• Quincy Kuang

Once a prototype, always a prototype.

Commentary on research paper "What do Prototypes Prototypes




Commentary:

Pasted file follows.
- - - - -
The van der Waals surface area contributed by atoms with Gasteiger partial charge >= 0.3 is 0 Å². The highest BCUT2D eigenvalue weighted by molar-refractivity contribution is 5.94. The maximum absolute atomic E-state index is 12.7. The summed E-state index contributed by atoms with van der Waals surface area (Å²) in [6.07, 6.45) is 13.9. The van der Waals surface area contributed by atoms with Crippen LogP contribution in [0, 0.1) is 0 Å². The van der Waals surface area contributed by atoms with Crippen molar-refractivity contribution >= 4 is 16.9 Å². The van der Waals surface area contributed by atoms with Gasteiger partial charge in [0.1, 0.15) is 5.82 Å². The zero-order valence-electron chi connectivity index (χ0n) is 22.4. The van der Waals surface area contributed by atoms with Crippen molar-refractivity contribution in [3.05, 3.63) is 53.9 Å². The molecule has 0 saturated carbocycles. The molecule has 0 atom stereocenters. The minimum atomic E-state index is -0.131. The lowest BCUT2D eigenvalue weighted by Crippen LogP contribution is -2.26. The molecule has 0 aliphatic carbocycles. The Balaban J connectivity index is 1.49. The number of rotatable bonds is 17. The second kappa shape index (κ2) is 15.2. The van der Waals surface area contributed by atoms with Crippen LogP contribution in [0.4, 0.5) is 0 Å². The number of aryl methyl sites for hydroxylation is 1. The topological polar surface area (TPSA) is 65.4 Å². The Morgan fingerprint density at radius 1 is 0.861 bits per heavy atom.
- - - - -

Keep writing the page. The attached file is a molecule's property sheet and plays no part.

Even before reading the research paper on prototyping, I have always been a firm believer of prototyping because this process is more exhilarating than producing the, so called, "final model". After reading the research paper, I reflected upon the project Charlie and I have been working on: most of our models and prototypes built so far seem to satisfy the needs of two corners of the "model of what the prototype prototypes", and I would say those corners are role and implementation. This fact is not surprising to me since I know from the very beginning that these two corners would need to be established first as they are the foundation we build our projects upon. Because we are making toys for children, who cares deeply about the play experience (as do their parents who buy for them), it is essential for us to figure out the role the toy must play in the experience. We tried to establish demonstrate the role of our game by hacking together a simple video that shows what kind of game/product we want to create. After defining our vision, we moved on to making a working prototype that would allow real users to test our toy. Even though this step might seem like a "looks and feel" prototype, I personally would categorize it in the "implementation" category since we were building with the many constraints of material, time and physics; qualities such as outlooks, experience and interface that would spark emotions were temperately neglected. Both Charlie and I know at this point that we need to start moving towards the "feel and looks" portion of the triangle, but we must further develop the implementation side before proceeding. Why? Because I believe that in the case of our project, the implementation attribute of our prototype sets a very important ground work for the looks and feel attribute. If we worry too much about how things will look as of now, we are pretty much throwing away the previous knowledge we learned about our toy, while adding unnecessary constraints to our design process. To conclude, I think that even though all the attributes of the triangle of prototyping is equally important to the success of a product, we must constantly evaluate which aspect at which point is more valuable and deserves more love. I have a liking towards works that shows a extensive process of prototyping because it means that the designer is passionate about his or her work, after all, a finished final product does not exist in the world of a designer who constantly seeks improvements.

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